Over the course of my many years with the Stargate franchise, I’ve seen fandom at its very best and at its very worst. Instances of the former far outweigh the latter as fans have come together in shared interest to discuss, critique, and, more importantly, support one another. Speaking from personal experience, it’s been wonderful to see this little blog community develop over time, watch the various friendships develop, and, yes, even make some friends along the way. It’s been nothing short of amazing. But, sadly, I’ve also borne witness to the flip side of fandom, a shallow and surprisingly mean-spirited side that occasionally rears its ugly head. For an example of what I’m talking about, look not further than some of the recent online reaction to the rumored scrapping of the Stargate Atlantis movie purportedly owing to a “lack of fan interest”. When I first saw this rumor, my initial reaction was to laugh. What a perfectly incendiary remark, tailor made to enrage fans gullible enough to take the bait. According to this source, the movie wasn’t moving forward, NOT because of the oft-cited economic downturn or due to the much-reported drop-off in DVD salest (Yes, Atlantis’s fifth season did very well in its first week. Anyone have any idea how it did in the ensuing weeks? I honestly don’t know.), or even as a result of an all too foreboding prophecy from the official studio soothsayer. Nope. According to this source, it was all the fault of the fans. Yep, you heard right. We’re to believe that, rather than offer up a perfectly plausible reason, the powers that be elected to go with the far more sensational and assuredly antagonistic “lack of fan interest”, then marched onto the set and announced it to everyone.
Yes, I laughed when I first heard this because it seemed such a transparently deliberate provocation that I was certain any fan who actually stopped to think about it would recognize it for what it really was – a big steaming bowl of bullshit. While cooler heads did prevail and most of fandom took the news with a huge grain of salt, certain fans divested themselves of all logic, falling all over themselves to proclaim us liars for saying there would be a movie in the first place. Well, liars and much, much worse, but first thing’s first.
According to them, there was never any intention to make a movie and we’ve just been stringing fans along. Well, if there was never any intention to make a movie, I can assure you that MGM wouldn’t have commissioned a script. Furthermore, Paul and I would not have spent months spinning, structuring, and scripting a movie that had no hope of ever being made – time we could have spent writing scripts for Universe (which, from a purely mercenary standpoint, would have garnered us production bonuses once the episodes went to camera). I’ve tried to keep fans informed of the progress (or lack thereof) on the movie front, updating you all on the distant rumblings, good and bad. That said and despite what anybody tells you who heard it from someone who heard it from someone else, the plug has NOT been pulled. No one has said we are not making this movie and I continue to believe that we eventually will. Paul and I have a script we’re looking forward to producing, a script involving Earth-based intrigue, intergalactic travel, a looming threat to the city of Atlantis, and a sometime friend and foe who may hold the key to averting disaster.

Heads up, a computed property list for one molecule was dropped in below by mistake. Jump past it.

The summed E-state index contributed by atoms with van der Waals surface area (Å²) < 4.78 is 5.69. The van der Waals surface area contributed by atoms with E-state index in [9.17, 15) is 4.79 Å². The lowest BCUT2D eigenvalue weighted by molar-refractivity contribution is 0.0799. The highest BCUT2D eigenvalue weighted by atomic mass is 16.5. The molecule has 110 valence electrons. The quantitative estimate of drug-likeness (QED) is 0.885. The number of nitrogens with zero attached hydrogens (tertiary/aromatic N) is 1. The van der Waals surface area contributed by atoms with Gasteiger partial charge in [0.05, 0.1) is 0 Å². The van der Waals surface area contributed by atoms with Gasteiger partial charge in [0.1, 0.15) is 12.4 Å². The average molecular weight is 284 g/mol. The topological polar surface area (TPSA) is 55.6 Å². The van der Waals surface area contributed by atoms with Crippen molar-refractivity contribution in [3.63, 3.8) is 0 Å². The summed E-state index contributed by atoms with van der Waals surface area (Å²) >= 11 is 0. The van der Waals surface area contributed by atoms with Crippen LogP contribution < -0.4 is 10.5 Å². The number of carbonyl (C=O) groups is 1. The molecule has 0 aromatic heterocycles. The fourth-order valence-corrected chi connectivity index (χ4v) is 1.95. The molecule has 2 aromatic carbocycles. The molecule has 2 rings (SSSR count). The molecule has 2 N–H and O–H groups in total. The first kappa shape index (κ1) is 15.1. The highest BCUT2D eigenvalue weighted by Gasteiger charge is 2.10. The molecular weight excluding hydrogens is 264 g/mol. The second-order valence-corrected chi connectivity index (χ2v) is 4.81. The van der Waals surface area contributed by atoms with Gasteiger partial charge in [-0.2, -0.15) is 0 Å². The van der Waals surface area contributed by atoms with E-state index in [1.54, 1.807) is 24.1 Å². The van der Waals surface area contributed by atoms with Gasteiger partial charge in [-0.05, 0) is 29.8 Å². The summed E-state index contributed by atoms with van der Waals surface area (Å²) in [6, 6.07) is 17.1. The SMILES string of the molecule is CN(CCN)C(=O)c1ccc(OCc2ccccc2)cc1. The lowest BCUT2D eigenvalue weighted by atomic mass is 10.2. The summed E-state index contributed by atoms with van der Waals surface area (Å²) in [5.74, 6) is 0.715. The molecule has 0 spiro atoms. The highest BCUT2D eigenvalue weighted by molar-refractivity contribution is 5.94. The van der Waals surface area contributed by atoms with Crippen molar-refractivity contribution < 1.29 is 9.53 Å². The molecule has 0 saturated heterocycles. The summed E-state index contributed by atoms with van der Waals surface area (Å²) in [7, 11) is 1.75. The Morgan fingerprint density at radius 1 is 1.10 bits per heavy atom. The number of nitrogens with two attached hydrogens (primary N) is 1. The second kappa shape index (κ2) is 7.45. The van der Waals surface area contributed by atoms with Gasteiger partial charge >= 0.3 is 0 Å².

More shocking for me than the fact that fans had actually bought into this hearsay was the infantile behavior of some – supposedly mature adults taking advantage of internet anonymity to curse and name call like a bunch of children. Really, folks, it’s embarrassing. I am embarrassed for you. This is the sort of behavior that gives fandom a bad name, giving those outside the community the fodder to marginalize, belittle, and lampoon. Sure, go ahead and criticize the creative all you like, but when you start leveling personal attacks against the show creator – a guy who has worked tirelessly to produce 15 years of a franchise you all feel so passionate about – on the basis of an unsubstantiated rumor, you cross the line from spirited fan to raving loon. Were members of your immediately family severely injured? No? Was your livelihood threatened? No? Oh, a movie isn’t being made as quickly as you’d like. Gotcha.
Seriously. Take a deep breath and consider this. As my writing partner Paul pointed out this morning, the television production isn’t driven by non-profit organizations seeking to produce shows out of the goodness of their hearts. It’s a business. Still, for what it’s worth, I’m confident that this movie WILL move forward, but only when certain economic factors have stabilized.
Yes, it’s unfortunate. The economy is in the toilet. DVD sales have plummeted. But this isn’t the fault of the studio. And it certainly isn’t the fault of Brad Wright.